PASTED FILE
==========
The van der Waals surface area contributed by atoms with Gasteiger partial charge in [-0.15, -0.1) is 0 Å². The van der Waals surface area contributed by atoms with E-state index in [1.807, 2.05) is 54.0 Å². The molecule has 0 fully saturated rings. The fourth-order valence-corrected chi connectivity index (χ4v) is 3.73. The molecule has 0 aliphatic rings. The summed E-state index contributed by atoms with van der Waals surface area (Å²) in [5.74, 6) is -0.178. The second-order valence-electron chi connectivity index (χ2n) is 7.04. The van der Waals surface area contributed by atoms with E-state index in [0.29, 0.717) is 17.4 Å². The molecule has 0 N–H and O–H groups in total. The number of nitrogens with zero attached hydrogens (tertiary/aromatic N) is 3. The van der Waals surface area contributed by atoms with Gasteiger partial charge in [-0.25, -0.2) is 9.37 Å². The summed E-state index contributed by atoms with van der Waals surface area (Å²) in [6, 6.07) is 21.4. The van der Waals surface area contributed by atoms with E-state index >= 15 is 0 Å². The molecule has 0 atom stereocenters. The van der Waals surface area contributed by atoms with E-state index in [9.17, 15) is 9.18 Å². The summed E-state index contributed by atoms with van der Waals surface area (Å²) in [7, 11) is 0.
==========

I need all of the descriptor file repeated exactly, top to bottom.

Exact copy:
The van der Waals surface area contributed by atoms with Gasteiger partial charge in [-0.15, -0.1) is 0 Å². The van der Waals surface area contributed by atoms with E-state index in [1.807, 2.05) is 54.0 Å². The molecule has 0 fully saturated rings. The fourth-order valence-corrected chi connectivity index (χ4v) is 3.73. The molecule has 0 aliphatic rings. The summed E-state index contributed by atoms with van der Waals surface area (Å²) in [5.74, 6) is -0.178. The second-order valence-electron chi connectivity index (χ2n) is 7.04. The van der Waals surface area contributed by atoms with E-state index in [0.29, 0.717) is 17.4 Å². The molecule has 0 N–H and O–H groups in total. The number of nitrogens with zero attached hydrogens (tertiary/aromatic N) is 3. The van der Waals surface area contributed by atoms with Gasteiger partial charge in [-0.25, -0.2) is 9.37 Å². The summed E-state index contributed by atoms with van der Waals surface area (Å²) in [6, 6.07) is 21.4. The van der Waals surface area contributed by atoms with E-state index >= 15 is 0 Å². The molecule has 0 atom stereocenters. The van der Waals surface area contributed by atoms with E-state index in [9.17, 15) is 9.18 Å². The summed E-state index contributed by atoms with van der Waals surface area (Å²) in [7, 11) is 0.